Stock Picks for November 2023
Today is November 10, 2023 and it’s time for our new stock picks! As always, I’ll review the performance of my picks from this time last year, offer a little bit of analysis on current market and economic conditions and proceed with some new stock picks and the rationale behind them.
This time last year, I picked 3M, the multinational conglomerate that makes 60,000 different products ranging from Post-It notes, to adhesives, abrasives, window films, paint protection films, dental and orthodontic products, and more. The stock was down 21.8%. I also picked Manulife Financial, Canada’s largest insurance company. The stock was up 19.7% and Michelin, the French tire manufacturer, the stock was up 21.5%. The average of those three was 6.5%. That’s in U.S. dollars including dividends. That compares with 16.8% for the performance of the MSCI World Equity Index as represented by the URTH ETF, again in U.S. dollars, including dividends.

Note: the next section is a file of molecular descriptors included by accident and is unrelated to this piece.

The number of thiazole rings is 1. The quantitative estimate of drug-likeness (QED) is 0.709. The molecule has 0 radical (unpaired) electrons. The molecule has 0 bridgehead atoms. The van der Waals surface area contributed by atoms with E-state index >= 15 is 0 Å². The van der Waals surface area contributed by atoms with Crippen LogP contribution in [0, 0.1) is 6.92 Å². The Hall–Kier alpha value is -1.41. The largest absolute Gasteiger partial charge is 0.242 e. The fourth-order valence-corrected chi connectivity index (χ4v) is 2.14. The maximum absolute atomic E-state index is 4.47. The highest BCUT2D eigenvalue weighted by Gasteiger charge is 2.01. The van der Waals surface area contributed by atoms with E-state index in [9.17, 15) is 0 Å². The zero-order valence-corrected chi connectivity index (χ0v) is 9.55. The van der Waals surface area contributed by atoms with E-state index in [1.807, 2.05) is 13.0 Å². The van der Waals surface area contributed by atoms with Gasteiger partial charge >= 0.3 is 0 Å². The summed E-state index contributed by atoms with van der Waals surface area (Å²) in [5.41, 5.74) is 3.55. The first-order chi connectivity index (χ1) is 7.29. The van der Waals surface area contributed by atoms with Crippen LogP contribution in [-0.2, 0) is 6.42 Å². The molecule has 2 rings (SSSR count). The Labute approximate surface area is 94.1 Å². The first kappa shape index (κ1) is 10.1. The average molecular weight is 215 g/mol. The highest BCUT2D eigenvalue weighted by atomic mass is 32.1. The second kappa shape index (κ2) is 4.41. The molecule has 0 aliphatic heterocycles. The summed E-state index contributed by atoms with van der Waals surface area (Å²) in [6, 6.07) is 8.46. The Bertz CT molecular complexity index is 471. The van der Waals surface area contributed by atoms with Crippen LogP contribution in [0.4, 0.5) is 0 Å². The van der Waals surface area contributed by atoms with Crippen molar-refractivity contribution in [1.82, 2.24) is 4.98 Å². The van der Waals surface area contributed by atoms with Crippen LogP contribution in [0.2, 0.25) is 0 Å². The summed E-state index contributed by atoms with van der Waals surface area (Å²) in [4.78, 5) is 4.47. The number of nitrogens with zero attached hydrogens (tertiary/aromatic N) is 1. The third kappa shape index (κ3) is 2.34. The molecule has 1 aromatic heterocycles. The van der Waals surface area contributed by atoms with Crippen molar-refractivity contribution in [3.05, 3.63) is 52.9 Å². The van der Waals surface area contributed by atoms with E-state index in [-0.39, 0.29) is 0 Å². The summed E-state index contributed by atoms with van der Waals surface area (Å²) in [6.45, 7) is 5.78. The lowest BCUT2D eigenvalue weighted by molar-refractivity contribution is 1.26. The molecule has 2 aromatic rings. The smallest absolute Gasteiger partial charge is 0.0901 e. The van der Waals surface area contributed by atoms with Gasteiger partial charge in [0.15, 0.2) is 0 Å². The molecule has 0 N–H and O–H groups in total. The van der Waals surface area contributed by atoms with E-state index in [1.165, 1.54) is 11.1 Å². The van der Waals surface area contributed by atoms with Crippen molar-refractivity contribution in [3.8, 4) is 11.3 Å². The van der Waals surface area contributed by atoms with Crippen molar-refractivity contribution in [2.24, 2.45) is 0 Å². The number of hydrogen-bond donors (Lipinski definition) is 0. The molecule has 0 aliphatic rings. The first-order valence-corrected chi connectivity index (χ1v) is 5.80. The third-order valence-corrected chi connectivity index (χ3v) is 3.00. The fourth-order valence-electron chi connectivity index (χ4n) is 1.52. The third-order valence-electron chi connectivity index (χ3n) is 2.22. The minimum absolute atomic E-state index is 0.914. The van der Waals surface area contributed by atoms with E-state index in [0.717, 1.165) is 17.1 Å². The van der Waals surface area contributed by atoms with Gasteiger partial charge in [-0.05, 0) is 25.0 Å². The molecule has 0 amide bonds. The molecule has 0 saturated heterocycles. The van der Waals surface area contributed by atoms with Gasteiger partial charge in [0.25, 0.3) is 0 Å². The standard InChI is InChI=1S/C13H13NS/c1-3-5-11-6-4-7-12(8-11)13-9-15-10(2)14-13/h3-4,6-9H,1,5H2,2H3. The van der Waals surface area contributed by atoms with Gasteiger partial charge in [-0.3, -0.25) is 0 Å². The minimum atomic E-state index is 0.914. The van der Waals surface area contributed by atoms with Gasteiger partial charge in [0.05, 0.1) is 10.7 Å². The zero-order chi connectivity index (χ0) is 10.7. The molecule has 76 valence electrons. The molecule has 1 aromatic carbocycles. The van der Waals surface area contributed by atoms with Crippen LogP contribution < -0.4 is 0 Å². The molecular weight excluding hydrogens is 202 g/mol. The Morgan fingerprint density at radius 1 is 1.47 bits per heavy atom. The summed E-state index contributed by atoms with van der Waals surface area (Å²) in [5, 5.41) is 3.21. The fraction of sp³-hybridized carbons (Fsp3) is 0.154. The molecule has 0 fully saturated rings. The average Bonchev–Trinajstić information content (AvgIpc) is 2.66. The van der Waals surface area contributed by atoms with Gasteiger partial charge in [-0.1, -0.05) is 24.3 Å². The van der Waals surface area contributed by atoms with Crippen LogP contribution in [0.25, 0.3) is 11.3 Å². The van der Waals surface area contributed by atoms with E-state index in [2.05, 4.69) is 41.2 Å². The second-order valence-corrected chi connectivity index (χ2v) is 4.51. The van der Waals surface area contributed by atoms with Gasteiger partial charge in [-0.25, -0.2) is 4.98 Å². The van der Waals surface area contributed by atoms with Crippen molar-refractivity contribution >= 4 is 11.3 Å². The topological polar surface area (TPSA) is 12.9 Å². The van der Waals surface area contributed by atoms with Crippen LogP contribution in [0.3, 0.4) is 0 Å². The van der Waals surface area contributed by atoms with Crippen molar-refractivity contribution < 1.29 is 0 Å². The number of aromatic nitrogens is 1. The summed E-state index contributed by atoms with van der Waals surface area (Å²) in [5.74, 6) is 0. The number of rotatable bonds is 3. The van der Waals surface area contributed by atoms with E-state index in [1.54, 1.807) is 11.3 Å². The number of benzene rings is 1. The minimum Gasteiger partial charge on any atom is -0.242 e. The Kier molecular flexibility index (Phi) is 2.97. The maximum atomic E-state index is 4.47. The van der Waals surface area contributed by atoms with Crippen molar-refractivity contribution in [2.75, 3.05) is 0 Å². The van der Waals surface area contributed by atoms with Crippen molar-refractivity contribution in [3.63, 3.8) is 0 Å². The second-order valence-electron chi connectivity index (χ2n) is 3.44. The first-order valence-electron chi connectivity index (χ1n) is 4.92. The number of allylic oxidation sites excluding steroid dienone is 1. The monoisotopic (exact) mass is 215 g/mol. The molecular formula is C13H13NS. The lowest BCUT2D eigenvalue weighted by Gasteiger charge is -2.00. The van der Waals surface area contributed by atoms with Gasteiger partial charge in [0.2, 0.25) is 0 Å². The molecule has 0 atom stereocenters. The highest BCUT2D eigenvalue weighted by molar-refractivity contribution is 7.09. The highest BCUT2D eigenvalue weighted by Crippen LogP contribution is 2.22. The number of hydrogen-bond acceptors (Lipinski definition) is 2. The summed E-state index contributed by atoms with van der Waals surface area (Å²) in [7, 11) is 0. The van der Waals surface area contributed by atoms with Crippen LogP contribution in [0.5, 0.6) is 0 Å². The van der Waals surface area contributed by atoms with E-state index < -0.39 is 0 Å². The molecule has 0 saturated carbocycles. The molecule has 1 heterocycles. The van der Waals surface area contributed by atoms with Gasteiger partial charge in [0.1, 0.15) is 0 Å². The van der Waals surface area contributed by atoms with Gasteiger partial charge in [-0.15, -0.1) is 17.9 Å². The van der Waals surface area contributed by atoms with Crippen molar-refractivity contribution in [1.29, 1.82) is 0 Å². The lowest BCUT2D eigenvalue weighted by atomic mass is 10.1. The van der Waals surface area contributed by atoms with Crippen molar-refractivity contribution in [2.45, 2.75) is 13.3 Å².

Our picks did not outperform the market this time. We were positioned (and still are) for a potential recession. And the result was this underperformance, however, historically we beat the market about 68% of the time 12 months out and the picks on average do about 4.2% better than the market.